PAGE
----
Early Sunday, the Alberta Progressive Conservative Party
selected Alison Redford, a Calgary human rights lawyer
and former provincial Justice minister, as the party's new
leader. Redford is now the premier-designate, and will be formally
sworn in as premier (along with her new cabinet yet to be named)
With respect to energy, she has made a number of statements
about how Alberta should be a worldwide energy leader. Early in her
campaign, she set out a three-part vision for Canada as an energy
"My Canadian energy strategy focuses on three main themes:
making Alberta (i) the global leader in sustainable hydrocarbon
production and (ii) a leader in partnerships for renewable energy
technologies and achieving this by (iii) investing in our most
precious resource of all: people. "
During the leadership campaign, she spoke out on a number of
energy issues, stating:
that Alberta should be a leader in both technical innovation
and brain capital,
that Alberta should focus on creating state of the art
solutions for sustainable hydrocarbon production,
that Albertans should prepare for a future after hydrocarbons,
including establishing a renewable energy authority to lead
that it is imperative that Alberta focus on developing export
markets beyond the United States, particularly to Asia, including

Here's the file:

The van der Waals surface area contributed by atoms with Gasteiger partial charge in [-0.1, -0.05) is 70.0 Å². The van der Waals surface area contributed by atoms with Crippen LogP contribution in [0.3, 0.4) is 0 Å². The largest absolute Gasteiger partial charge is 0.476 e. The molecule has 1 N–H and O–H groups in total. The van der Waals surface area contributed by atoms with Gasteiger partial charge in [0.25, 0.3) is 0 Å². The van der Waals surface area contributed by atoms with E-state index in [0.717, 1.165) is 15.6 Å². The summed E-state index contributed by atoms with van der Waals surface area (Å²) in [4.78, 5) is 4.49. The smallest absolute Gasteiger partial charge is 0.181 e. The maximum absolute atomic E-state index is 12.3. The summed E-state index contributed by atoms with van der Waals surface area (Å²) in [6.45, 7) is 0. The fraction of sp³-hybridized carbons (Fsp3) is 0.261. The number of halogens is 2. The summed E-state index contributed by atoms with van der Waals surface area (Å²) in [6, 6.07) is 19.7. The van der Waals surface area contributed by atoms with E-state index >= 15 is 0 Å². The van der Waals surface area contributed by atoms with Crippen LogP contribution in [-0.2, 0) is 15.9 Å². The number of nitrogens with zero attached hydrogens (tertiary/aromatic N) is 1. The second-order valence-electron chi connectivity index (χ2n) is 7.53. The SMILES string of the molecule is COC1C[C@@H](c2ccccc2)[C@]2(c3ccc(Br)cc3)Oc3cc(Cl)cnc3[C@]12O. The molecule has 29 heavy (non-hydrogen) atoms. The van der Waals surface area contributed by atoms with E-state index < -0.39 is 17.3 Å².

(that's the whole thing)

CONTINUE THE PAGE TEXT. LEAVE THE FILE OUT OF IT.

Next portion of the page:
full support for pipeline infrastructure to the Pacific coast,
that Alberta continue to streamline regulatory processes, in
particular to avoid undue federal interference and avoid ensure
effective joint responsibility where responsibilities overlap
Redford had previously expressed concerns about Bill 50, which had permitted the government to
fast-track certain transmission line projects within the province.
In an interview with a Calgary radio station on
Monday morning, she stated that certain transmission projects
"will be sent back to the drawing board".
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Canada is a constitutional monarchy, a parliamentary democracy and a federation comprised of ten provinces and three territories. Canada's judiciary is independent of the legislative and executive branches of Government.
The Government of Alberta recently announced a number of policy changes that will impact the Alberta Electricity Market, composed of its generators, transmitters, distributors, retailers, electricity consumers and wholesale electricity market.
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